Without going too deeply into the history of the Chronicles of Narnia movie series, it is necessary to point out that The Voyage of the Dawn Treader represents the franchise at a crossroads, and examine why, three films in, the seemingly can't-miss money machine has reached such a low point.
Decades ago, when C.S. Lewis' books were all the rage, it was impractical to think of films like this. Visual effects were obviously one reason, but another was a worldwide movie industry that was not as sophisticated as it is today. Now, it's no problem to release a blockbuster around the world on the same day and watch the money flow in, but that's a fairly recent development, impacting just the last 25 to 30 years of Hollywood releases.
Ten years ago, when Harry Potter and The Lord of the Rings made an expansive series like Narnia something of an inevitability, Disney locked up the rights, but abandoned them two years ago after the tepid response—mostly here in the United States—to the second film in the series, Prince Caspian. Unfortunately, Caspian is a stronger and smarter film than the original film, The Lion, the Witch, and the Wardrobe, but it's also more violent and less family-friendly. The House of Mouse decided it didn't want to uncork the capital to make five more films, so 20th Century Fox now handles the franchise—or mishandles it, based on current evidence.
Dawn Treader keeps the principal cast (except the talking rodent, Reepicheep, is now voiced by Simon Pegg instead of Eddie Izzard) but swaps director Andrew Adamson for seasoned veteran Michael Apted. Apted may have directed Coal Miner's Daughter and Gorillas in the Mist, but he hasn't hit the mark with a feature film in quite some time (see Nell, Extreme Measures and the James Bond disaster The World Is Not Enough), so he's an odd choice for a franchise that is looking to win over audiences again.
Sadly, Apted doesn't bring anything identifiable to this installment, a film that makes no use of its 3-D conversion, glosses over characters and events wholesale, and takes a few steps backward in Narnia's artistic maturity. The pendulum, which moved in a positive direction with the more vital Prince Caspian, has now swung all the way back in the other direction: If this isn't the final movie in the series, it might well be the last one most people pay any attention to.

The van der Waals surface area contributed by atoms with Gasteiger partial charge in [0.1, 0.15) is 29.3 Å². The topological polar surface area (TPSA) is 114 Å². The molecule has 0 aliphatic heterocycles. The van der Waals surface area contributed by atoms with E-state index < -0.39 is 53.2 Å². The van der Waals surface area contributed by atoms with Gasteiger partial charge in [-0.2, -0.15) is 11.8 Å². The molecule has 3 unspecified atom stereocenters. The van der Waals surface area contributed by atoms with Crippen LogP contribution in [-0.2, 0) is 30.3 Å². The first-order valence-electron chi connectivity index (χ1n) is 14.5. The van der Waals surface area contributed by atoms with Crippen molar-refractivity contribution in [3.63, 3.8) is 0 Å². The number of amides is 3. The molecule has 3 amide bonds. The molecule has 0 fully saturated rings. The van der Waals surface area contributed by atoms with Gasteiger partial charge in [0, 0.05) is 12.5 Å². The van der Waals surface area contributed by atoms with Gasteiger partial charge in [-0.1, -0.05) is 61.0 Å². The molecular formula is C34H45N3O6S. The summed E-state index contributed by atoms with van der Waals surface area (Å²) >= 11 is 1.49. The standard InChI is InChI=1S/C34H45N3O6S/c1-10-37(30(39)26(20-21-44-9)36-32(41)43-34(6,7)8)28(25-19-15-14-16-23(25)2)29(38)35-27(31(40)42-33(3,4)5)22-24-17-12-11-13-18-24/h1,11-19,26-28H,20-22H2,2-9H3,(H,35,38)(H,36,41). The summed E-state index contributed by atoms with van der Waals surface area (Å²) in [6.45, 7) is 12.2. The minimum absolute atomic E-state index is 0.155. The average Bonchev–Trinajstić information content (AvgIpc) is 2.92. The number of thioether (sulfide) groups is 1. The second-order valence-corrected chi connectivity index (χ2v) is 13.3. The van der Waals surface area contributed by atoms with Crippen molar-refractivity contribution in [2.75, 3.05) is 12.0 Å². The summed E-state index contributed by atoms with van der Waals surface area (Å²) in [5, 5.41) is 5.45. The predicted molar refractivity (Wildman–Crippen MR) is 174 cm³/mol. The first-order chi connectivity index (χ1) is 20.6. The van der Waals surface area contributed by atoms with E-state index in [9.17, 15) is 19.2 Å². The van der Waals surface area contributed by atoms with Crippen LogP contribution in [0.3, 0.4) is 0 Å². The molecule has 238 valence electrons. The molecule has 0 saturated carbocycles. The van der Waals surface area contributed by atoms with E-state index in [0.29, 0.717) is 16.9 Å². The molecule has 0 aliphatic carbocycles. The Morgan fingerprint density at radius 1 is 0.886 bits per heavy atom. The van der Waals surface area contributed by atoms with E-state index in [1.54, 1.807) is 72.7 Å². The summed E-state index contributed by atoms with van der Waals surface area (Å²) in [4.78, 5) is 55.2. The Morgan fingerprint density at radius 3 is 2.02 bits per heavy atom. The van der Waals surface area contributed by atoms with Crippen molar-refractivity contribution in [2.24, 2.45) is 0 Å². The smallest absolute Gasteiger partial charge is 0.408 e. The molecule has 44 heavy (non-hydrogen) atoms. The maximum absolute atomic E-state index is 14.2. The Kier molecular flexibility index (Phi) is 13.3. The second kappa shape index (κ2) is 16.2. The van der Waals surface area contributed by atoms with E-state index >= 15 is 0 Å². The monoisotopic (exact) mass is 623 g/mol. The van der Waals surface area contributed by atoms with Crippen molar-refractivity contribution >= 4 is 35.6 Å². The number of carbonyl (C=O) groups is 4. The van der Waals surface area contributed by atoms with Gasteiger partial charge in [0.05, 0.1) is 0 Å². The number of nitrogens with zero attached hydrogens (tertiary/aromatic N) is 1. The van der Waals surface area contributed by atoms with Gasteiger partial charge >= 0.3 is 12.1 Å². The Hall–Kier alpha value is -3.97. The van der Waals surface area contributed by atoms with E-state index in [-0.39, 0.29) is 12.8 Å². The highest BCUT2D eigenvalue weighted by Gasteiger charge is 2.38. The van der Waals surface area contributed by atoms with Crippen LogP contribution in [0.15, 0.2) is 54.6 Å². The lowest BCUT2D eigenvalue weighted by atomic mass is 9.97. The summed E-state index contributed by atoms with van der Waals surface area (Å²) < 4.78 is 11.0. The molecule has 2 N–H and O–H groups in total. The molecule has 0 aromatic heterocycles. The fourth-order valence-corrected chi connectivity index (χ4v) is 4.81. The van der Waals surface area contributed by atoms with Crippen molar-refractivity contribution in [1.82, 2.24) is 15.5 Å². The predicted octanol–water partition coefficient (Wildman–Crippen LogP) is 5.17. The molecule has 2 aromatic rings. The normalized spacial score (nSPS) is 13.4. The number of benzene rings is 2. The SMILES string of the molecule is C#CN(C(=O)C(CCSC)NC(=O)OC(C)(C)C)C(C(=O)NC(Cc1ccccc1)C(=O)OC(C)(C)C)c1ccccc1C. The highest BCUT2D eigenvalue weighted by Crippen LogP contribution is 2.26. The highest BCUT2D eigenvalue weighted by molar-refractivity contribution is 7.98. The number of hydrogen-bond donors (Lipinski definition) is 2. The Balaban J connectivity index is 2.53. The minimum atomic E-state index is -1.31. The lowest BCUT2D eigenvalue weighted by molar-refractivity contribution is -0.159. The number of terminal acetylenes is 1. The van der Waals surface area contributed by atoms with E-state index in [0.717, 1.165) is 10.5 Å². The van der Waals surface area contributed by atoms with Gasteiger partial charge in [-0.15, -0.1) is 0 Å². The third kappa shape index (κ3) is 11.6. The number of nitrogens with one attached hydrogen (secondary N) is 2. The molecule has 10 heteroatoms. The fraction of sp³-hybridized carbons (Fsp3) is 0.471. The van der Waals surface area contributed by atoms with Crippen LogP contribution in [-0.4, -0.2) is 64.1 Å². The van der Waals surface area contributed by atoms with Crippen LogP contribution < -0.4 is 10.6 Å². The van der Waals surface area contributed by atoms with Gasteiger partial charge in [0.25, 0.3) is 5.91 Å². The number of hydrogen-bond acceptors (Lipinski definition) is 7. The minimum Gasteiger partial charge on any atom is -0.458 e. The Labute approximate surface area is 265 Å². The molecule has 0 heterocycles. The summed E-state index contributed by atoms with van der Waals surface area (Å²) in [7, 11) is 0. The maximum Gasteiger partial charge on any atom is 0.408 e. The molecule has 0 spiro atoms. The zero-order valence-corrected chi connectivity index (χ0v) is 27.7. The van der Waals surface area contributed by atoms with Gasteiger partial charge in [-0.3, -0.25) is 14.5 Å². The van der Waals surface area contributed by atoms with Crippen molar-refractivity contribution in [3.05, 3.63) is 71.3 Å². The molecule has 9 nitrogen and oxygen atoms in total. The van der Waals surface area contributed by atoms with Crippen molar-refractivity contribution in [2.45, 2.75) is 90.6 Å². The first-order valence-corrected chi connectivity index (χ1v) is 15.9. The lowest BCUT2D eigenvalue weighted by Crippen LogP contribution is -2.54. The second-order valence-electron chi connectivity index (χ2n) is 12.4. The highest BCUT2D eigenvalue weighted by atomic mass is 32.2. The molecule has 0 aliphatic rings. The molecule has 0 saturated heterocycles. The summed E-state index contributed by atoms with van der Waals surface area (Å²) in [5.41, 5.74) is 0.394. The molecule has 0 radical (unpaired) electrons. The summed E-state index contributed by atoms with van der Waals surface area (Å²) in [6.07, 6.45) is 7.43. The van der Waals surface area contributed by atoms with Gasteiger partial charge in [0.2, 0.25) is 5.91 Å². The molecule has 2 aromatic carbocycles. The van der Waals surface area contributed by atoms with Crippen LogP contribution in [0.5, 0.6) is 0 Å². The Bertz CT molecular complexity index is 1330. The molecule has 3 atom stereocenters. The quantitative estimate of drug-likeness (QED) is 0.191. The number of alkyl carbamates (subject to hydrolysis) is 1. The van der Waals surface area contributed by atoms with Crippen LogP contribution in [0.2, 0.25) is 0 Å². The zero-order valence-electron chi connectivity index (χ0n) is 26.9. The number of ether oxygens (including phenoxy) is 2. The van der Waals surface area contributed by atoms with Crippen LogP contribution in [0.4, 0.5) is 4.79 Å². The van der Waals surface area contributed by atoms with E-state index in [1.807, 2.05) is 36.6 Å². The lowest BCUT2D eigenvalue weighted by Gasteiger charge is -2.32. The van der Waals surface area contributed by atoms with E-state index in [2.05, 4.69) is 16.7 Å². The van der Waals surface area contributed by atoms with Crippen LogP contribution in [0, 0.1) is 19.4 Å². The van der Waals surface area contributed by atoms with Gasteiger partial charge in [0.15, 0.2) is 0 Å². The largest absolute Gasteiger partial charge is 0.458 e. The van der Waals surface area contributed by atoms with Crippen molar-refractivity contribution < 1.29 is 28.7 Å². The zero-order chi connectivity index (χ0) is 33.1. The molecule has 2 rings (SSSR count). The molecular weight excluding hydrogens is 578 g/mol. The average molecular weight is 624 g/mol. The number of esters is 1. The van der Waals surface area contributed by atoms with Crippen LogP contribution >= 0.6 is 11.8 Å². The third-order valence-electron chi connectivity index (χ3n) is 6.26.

Lucy and Edmund Pevensie (Georgie Henley and Skandar Keynes) are again whisked away from World War II England to the magical land of Narnia, this time accompanied by their curmudgeonly cousin, Eustace (Will Poulter). Even while he's on the ship and even while he's talking to sword-fighting vermin and a minotaur, Eustace doesn't believe in this fantastic place, waiting for the perfectly reasonable explanation that never comes.
Eustace is the only noteworthy thing about this film at all, earning about the only dialogue that appears to have received any effort, and undergoing the only evident arc in the story. Poulter was seen previously in the English export Son of Rambow, and while his execrable Eustace is not an entirely new creation by comparison, Poulter nevertheless gives himself room to grow within the character rather than just recite lines. That is a trap many child actors fall into, but here's one who seems keen to develop the craft.
Around him, Georgie Henley, a precocious revelation in The Lion, the Witch, and the Wardrobe, is reduced to utterances like: "Look!" "Susan's bow and arrow!" "Reepicheep!" "Look!" and "For Narnia!" Skandar Keynes has even less to do until the climactic battle scene, a seven-minute respite from utter boredom in these two hours.
While that sea battle enlivens things considerably, it also underscores how desperately Dawn Treader needs a personality. Lacking a true villain and focused instead on a scavenger hunt involving seven swords spread around Narnia, there isn't much to cling to. If this were a better-looking film, full of rich, creative CGI, perhaps that would add some flavor. The 3-D—as is always, always, always the case with these spurious up-conversions from standard-definition video or 35mm film—is lackluster. There is never a point at which the action seems to be more alive because of the technology, which is quickly becoming a gimmick yet again. Michael Apted is not known for being an action director or a visual specialist, so Dawn Treader struggles to find and keep a pulse.
It's a movie waiting for a way to be told, and for a franchise at a crossroads, that's a sign pointing down a dead-end street.